* Elizabeth, 24 years old, b. Tennessee, USA
* James R(iley Bennett), 5 years, b. Indiana, USA * Mariah M(elvina Bennett), 4 years, b. Indiana, USA
* William T., 1 year, b. Indiana, USA
The value of their Real Estate was $150

Owen Evans Bennett got his middle name from his mother's maiden name; his mother was Mary "Polly" Elizabeth (or possibly Mary "Polly" G.) Evans (b. 1784, Rowan, Forsyth County, North Carolina). Owen was a respected member of Indian Creek Township and was even sworn in as a U.S. Postmaster at the local Post Office on June 2, 1852.
Short lives seem to run in the Parham family because Elizabeth also died young, at the age of 33, leaving behind 8 children ranging from 15 year-old Riley to 1 year old Frank.  All the Bennett kids pitched in to keep the family together after momma Elizabeth died but papa Owen was the bread-winner and, as a farmer, had to be away most of the day.  But now he needed to stay closer to home and spent his day farming the land, which he no longer owned according to the 1860 Census.  The eldest daughter, Mariah, was able to take care of one of the young children but not all of them.  Some of the neighbors helped by taking a couple of the littlest ones in but there were still a lot of little Bennett mouths to feed.

The heat and humidity on an Indiana summer can be pretty imposing and one doesn’t want to be on horseback in Indiana on the 4th of August for very long but that was where Assistant Marshal James W. Cookerly found himself in 1860.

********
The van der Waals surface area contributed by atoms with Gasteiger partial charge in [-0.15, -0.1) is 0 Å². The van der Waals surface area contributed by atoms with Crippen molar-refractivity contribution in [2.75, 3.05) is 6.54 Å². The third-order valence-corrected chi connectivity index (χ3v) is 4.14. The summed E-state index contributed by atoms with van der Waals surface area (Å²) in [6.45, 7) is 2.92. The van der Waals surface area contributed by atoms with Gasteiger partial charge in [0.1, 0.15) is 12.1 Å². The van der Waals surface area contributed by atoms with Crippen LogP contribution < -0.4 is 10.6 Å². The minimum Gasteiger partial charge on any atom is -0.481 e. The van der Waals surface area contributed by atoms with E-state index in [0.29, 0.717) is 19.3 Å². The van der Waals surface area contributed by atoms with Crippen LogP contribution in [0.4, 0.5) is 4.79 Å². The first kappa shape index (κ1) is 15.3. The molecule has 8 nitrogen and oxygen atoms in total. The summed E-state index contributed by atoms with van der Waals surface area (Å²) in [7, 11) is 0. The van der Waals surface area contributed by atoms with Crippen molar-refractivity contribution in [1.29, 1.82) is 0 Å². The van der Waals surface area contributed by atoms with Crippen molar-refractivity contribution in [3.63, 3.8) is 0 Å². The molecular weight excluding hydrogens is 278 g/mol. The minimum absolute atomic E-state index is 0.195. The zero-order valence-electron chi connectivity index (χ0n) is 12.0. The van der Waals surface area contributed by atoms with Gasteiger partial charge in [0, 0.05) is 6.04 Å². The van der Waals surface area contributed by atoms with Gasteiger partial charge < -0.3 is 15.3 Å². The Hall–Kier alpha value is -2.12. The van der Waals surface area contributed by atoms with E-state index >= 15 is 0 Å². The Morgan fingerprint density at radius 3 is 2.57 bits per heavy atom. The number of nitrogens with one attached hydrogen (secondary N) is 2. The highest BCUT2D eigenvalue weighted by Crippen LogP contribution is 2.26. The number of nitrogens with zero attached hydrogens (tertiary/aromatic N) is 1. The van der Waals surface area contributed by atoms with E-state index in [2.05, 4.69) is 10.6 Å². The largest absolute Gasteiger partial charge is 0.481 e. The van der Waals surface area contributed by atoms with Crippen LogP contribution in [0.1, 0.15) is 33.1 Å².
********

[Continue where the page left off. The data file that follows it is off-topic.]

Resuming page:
It was a Saturday and he would be home tomorrow for church and supper with the family but first he needed to record these farms for the census.  Cookerly loved doing the census.  It seemed like a lifetime ago when he was a law student at Indiana University in Bloomington and they had posted a notice that law students were needed to help with the census.  They paid cash money and he already knew the area like the back of his hand.  Cookerly had to drop out of Law School back in 1838 (Wylie, 1890b) but he could at least use his credentials to help with the census and earn a little more money. In this part of Indiana, census-takers were referred to as Assistant Marshals and were probably deputized to do their Federal Census duties.  On this day, Mr. Cookerly was working on Census Records for Monroe County out of the Post Office in Harrodsburg, Indiana, south of Bloomington.  Monroe County was broken into nine townships and today’s census work would be west into Indian Creek Township which was the township in the extreme southwest part of the county.  Cookerly took a drink of water from his canteen as he spurred his horse west down the road as he went from farm to farm performing his duties.